Paul is correct to say that bands must sometimes change out of necessity.  He is actually the best proof of this.  Paul cannot sing anymore and has been miming a huge percentage of his lead vocals on this tour.  We won’t go down that rabbit hole this time.  Suffice to say, if this wasn’t the End of the Road, Paul couldn’t really continue singing lead in Kiss.

But replacing him?  That’s a whole other bowl of Cheerios.

The idea of Kiss going on without Paul and Gene – let’s call the hypothetical band “Kiss II” – would certainly cross a line with me.  Bands with one or two original members is one thing.  Many bands have replacement members far more important than the originals.  Phil Collen is a key member of Def Leppard, vastly more so than his predecessor Pete Willis.  Same with Roger Glover and Ian Gillan in Deep Purple.  Adrian Smith in Iron Maiden.  The list goes on and on.

Could a Kiss II be a viable prospect with Eric Singer the longest serving member?  With Tommy Thayer as band leader?

No.  Paul and Gene control Kiss.  The other guys have just been hired guns ever since the originals left.  Kiss may have started as four guys, but for the last few decades it’s the vision of just two.  (In the 80s, just one, as Gene went Hollywood.)  You could imagine Paul and Gene controlling a Kiss II band from behind the scenes, but that is a hollow prospect.  Imagine Stanley and Simmons discussing new costumes and approving setlists for a Kiss II tour without them.  Would you pay to see that?

I wouldn’t.

Kiss have already gone down in history, many times, for their accomplishments.  Making the band immortal with all parts replaceable might also be historic, but not in a good way.  There are guys out there who can sing better than Paul, and play better than Gene.  Tribute bands have all the moves down pat.  But you can go see a tribute band for $10.  Kiss II would be, in essence, an “official” tribute band and with Paul and Gene behind the scenes they’d be charging a hell of a lot more than $10 per ticket.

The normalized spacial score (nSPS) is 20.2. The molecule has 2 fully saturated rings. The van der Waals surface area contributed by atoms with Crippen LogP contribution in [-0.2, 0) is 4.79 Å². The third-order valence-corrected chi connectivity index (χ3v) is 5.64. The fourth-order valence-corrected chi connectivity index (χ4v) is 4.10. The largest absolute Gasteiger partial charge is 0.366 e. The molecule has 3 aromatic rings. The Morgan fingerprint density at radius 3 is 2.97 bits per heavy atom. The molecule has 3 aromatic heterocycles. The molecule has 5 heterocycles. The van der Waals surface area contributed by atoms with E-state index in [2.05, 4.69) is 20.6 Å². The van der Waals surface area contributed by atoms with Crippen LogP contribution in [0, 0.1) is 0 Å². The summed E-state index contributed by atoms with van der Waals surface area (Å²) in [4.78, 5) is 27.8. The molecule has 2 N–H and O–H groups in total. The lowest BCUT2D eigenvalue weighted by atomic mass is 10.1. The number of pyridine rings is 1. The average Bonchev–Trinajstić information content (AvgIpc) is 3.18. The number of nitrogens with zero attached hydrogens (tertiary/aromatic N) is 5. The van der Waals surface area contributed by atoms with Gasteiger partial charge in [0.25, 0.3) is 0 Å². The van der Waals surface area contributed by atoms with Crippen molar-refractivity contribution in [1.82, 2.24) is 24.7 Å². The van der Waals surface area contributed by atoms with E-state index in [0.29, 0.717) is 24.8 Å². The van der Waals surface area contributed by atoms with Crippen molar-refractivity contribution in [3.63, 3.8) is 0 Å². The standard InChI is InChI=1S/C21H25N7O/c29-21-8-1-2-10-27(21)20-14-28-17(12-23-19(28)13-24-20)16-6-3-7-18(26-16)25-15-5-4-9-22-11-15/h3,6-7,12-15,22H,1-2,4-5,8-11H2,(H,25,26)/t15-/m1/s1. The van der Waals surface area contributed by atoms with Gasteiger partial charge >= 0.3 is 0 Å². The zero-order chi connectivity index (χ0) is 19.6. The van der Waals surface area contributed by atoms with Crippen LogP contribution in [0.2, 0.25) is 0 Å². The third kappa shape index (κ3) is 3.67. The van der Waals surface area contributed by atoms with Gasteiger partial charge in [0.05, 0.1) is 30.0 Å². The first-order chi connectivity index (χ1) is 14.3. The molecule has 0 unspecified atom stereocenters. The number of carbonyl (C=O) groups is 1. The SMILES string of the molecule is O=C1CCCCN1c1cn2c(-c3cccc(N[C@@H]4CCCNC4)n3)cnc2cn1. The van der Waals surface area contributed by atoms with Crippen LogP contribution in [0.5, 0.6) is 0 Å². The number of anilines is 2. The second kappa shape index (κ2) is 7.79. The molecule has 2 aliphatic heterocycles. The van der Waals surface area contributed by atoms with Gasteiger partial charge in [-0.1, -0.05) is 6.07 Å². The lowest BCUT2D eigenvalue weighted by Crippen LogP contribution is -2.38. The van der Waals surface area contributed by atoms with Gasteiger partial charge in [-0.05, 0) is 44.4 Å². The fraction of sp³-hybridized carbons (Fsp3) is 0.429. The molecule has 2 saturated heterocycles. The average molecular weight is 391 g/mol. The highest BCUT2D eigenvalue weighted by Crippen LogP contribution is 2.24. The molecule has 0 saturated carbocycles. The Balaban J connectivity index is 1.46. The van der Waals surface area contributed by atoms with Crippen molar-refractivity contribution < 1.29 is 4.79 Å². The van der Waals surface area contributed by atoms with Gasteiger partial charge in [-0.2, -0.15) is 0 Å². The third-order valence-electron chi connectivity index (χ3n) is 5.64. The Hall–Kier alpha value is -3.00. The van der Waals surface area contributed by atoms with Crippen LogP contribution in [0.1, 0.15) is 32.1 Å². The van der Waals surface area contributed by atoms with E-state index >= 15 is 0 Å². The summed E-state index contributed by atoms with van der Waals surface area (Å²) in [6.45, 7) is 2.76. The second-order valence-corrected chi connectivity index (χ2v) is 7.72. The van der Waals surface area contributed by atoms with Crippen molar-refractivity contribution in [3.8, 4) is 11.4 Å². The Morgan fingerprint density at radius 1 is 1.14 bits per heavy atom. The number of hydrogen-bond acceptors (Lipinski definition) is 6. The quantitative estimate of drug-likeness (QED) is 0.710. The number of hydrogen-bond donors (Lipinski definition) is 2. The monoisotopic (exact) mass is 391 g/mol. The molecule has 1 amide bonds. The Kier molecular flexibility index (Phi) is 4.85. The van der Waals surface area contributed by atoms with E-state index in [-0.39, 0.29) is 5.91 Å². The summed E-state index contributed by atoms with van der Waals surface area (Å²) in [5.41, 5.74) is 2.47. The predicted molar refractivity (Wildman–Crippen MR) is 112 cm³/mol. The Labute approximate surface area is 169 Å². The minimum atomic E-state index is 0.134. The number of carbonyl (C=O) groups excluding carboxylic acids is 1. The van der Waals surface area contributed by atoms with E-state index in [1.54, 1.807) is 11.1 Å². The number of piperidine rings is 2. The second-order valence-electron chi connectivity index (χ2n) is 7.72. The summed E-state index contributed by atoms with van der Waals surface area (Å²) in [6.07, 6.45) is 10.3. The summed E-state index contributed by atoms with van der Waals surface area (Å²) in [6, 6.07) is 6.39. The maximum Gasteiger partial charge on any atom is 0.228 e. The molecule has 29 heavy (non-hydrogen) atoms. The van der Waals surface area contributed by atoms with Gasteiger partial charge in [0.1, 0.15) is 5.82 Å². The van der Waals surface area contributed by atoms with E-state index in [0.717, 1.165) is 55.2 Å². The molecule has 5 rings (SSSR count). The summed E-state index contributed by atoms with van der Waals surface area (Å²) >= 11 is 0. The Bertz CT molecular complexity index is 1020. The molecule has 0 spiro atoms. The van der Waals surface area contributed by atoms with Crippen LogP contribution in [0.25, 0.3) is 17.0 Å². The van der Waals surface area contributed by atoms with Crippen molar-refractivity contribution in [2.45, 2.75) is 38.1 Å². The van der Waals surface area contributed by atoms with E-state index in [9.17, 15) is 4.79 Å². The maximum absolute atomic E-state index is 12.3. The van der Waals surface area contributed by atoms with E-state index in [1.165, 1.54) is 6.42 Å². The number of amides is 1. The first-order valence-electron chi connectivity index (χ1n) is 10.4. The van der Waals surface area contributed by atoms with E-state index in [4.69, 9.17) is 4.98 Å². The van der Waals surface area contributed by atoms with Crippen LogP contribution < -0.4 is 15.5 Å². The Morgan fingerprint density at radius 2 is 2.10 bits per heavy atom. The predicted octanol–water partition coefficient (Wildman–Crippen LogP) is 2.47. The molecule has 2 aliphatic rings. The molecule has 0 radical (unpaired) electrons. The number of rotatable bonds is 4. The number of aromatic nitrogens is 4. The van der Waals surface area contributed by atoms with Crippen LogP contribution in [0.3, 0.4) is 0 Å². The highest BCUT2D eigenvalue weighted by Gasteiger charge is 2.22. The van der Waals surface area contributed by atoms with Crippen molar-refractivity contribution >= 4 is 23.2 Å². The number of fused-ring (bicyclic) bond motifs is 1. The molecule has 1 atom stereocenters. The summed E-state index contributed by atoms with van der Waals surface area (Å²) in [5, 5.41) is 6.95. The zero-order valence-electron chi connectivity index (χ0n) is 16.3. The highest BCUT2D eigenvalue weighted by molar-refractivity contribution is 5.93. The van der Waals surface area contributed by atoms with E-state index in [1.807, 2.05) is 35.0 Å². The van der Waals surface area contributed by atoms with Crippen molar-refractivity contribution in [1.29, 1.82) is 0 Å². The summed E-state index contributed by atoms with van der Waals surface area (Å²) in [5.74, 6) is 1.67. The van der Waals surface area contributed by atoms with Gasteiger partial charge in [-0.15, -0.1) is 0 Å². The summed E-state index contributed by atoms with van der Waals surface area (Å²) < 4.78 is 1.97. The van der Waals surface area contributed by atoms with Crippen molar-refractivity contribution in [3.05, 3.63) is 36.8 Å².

I think Paul has lost perspective.  Kiss has been successful, against the odds, in replacing Peter Criss and Ace Frehley.  But there was precedent for that.  Kiss made fantastic albums without either.  That doesn’t mean you can remove Paul or Gene from the picture and still call it Kiss.  Paul and Gene have always been the ones with the drive and the vision.  They are not so easy to replace.  Can you picture some replacement guy imitating Paul’s stage raps?  There might have been a brief window in the late 80s when Kiss could have gone on without Gene, only Paul, since he had become the captain of the ship for a while.  However that ship sailed long ago and it’s all but impossible to imagine the band without them both.